July 27,2016

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Taylor Harvey (202) 224-4515 

Wyden Alarmed By Dramatic Rise of Illicit Fentanyl

DEA Report Documents Steep Rise of Powerful Opioid Since 2013

WASHINGTON – Senate Finance Committee Ranking Member Ron Wyden, D-Ore., today expressed alarm following the release of a report by the Drug Enforcement Administration (DEA) detailing the marked increase in illicit fentanyl, a synthetic opioid used in counterfeit painkillers, encountered by law enforcement around the country. The report comes following a letter to Acting Administrator Chuck Rosenberg from Wyden requesting information on fentanyl in June.

“The rise of illicit fentanyl flowing into communities from overseas is an alarming trend that threatens to inflame the already devastating opioid crisis,” Wyden said.

The report released by the DEA details the growing global threat of counterfeit prescription pills containing fentanyl. Although fentanyl mimics the effects of opioids, it is much more lethal due to its potency, contributing significantly to the ongoing opioid crisis across the country.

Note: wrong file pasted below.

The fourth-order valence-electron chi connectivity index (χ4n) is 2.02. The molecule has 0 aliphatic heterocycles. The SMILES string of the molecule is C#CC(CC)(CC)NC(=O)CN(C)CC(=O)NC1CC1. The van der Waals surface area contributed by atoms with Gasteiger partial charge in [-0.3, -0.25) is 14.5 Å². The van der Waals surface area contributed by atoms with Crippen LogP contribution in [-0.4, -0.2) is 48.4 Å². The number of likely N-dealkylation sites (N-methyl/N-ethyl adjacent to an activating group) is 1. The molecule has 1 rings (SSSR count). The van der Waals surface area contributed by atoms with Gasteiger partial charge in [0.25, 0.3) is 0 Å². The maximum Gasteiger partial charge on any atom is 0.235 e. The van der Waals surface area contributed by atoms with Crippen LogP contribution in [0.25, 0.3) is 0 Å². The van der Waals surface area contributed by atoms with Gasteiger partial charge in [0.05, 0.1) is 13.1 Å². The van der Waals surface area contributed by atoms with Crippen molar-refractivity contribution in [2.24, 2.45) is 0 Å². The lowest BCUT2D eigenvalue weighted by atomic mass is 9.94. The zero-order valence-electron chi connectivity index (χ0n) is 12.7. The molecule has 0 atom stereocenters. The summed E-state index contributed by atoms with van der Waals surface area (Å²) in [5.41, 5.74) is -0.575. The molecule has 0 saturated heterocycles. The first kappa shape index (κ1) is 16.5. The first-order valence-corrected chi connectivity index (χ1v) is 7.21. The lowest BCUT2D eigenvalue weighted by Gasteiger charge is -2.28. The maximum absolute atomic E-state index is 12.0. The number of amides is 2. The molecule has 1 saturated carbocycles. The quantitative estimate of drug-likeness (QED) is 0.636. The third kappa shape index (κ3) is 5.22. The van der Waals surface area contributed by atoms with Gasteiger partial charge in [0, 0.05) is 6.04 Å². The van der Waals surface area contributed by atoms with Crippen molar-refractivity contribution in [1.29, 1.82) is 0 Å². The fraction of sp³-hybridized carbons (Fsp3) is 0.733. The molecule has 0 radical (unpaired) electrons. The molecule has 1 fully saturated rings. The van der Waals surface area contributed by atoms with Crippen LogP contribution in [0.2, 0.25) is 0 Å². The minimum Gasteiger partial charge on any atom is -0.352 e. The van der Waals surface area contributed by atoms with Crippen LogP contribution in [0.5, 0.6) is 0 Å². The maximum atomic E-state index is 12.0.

According to the report, traffickers of fentanyl generally purchase powdered fentanyl and pill presses from China in order to market and distribute the pills within the United States and Canada. The report also discloses that China is the primary source of fentanyl produced for distribution in the United States, Canada, and Mexico.

In recent years, fentanyl has become increasingly prevalent across the country, with a reported 13,002 encounters with fentanyl by law enforcement across the country in 2016—a massive increase from the 934 encounters in 2013. Between 2013 and 2014, the Center for Disease Control (CDC) reported that synthetic opioid related deaths had increased from 3,097 to 5,544, and possibly higher due to irregularities in state reporting techniques and deaths mistakenly attributed to heroin.

Wyden also sent a letter to Customs and Border Protection Commissioner Gil Kerlikowske in May requesting further information about the agency’s efforts to control the smuggling of fentanyl into the country.

The full report can be found here.